“John Wick” was a fun, fresh 2014 action thriller that added its own little twist to the “boy and his dog” story. Okay, perhaps that’s a tad misleading. Instead let’s say it was a stylized shoot-em-up heavily influenced by Hong Kong cinema and the 1980s action genre. Personally speaking that is a tantalizing recipe and “John Wick” used it to violent bloody near perfection.
The surprising success of the film and eventual cult status lead to a sequel simply titled “John Wick: Chapter 2”. Former stuntman Chad Stahelski returns to direct and Derek Kolstad is back as screenwriter. Most importantly 52 year-old Keanu Reeves (yes, I said 52 years-old) reprises his role as the hard-boiled and well-dressed hitman John Wick. If you weren’t fully convinced of his tough guy status after the first film wait till you see him here.
“John Wick 2” ties up a few loose ends before launching into its own bullet-riddled story. Wick once again finds himself trying to get out of the hitman business, but an old blood oath comes back to haunt him. Weaselly crime boss Santino D’Antonio (Riccardo Scamarcio) violently rejects Wick’s unwillingness to honor their pact which catapults John right back into the life he desperately wants to leave.
One of the real treats of “John Wick 2” is how it expands on its wild global underworld network of assassins which lies just under the crust of the world’s biggest cities (in this case New York City, Rome, and then back to the Big Apple). It’s an interconnected outfit with its own rules and codes many of which are shared by the delightfully droll Ian McShane. He returns as Winston, the “manager” of the Continental Hotel which is actually the network’s New York City kill-free headquarters. Other fun characters return including Lance Reddick as the hotel’s concierge and John Leguizamo as Wick’s chop-shop buddy.
There are some lively new faces as well. Lawrence Fishbourne is introduced as an underground crime lord hilariously called The Bowery King. Common plays a quiet yet lethal fellow assassin who shares some fantastic scenes with Reeves. There is also Ruby Rose (“Orange is the New Black”) as D’Antonio’s cartoonish but perfectly fitting mute enforcer.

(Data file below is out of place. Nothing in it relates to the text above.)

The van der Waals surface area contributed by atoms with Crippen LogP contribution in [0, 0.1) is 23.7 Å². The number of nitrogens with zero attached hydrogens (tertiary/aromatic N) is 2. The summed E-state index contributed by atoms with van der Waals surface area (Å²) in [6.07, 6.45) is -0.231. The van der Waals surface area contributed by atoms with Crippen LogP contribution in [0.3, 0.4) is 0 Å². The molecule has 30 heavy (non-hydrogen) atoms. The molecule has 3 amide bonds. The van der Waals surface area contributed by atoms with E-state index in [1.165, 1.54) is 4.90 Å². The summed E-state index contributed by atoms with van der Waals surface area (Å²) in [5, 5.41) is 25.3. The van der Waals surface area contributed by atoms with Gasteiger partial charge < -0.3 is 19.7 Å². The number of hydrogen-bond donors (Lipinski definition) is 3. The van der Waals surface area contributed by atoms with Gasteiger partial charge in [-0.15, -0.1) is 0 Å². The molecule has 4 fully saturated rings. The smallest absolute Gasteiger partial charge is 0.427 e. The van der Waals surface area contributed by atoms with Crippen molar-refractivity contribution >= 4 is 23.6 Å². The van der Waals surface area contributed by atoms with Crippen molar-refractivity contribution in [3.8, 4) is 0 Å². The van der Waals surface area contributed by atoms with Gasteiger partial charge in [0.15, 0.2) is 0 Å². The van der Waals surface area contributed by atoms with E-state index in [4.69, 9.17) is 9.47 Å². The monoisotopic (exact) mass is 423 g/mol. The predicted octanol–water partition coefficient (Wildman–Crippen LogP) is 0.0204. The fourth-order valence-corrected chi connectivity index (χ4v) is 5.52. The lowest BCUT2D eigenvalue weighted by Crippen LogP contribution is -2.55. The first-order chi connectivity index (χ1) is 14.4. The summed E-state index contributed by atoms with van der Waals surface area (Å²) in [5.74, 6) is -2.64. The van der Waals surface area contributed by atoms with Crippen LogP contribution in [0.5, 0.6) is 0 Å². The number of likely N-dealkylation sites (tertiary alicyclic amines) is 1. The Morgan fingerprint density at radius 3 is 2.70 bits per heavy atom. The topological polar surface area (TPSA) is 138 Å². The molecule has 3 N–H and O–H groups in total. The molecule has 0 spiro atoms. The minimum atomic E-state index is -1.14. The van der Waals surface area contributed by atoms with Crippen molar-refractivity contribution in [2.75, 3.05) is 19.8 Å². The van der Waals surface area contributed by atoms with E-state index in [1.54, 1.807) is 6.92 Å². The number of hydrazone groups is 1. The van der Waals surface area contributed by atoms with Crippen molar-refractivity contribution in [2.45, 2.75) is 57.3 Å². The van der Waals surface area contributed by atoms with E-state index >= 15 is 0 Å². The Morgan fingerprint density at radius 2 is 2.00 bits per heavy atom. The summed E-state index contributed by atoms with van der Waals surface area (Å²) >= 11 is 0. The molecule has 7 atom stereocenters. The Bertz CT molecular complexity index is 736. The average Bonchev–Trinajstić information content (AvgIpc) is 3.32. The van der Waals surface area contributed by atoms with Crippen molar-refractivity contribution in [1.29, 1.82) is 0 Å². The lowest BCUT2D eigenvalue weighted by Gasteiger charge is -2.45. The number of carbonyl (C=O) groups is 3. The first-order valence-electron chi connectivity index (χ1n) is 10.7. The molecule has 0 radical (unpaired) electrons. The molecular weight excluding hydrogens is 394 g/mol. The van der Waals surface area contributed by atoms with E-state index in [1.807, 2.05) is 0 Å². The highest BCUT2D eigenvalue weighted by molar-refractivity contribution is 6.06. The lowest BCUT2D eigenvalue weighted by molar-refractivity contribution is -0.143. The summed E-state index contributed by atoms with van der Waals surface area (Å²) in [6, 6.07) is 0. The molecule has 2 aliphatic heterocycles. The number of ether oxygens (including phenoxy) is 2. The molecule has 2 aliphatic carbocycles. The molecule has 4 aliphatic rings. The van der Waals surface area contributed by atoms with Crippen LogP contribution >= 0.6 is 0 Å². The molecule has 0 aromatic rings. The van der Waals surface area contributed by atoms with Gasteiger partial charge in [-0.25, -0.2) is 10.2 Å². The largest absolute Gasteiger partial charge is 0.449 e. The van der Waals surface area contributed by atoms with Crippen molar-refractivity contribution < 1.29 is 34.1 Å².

In addition to the cool mythology and world-building is the energetic gun-fu action which sports a hypnotic choreography as elegantly composed as some of the best musicals. Here killing takes the place of dance and you have Keanu Reeves with a Glock instead of Gene Kelly with an umbrella. As silly as that sounds it’s actually pretty accurate. Stahelski’s stunt coordinator muscle never subverts his storytelling, but it does give us some spectacular set pieces. He also know Reeves well, having served as his stunt double on the “Matrix” trilogy. To make the action as authentic as possible Stahelski put Reeves through an extensive boot camp featuring martial arts, gun training, and driving. The payoff is a hoot.
I’ll be the first to admit that the “John Wick” movies have surprised me. They could have easily been your standard throw-away dreck. Instead they are films that meld a fresh new style with and old-school action nostalgia. “Chapter 2” has a fun time expanding on the first movie and being completely comfortable in the world it has created. There is a beautiful rhythm to the violence and the film never loses its self-awareness or tongue-in-cheek wit. All of that said “John Wick: Chapter 2” isn’t some groundbreaking piece of cinema, but it’s remarkably unique and it operates by its own rules at every turn. I really like that about it.
VERDICT – 4 STARS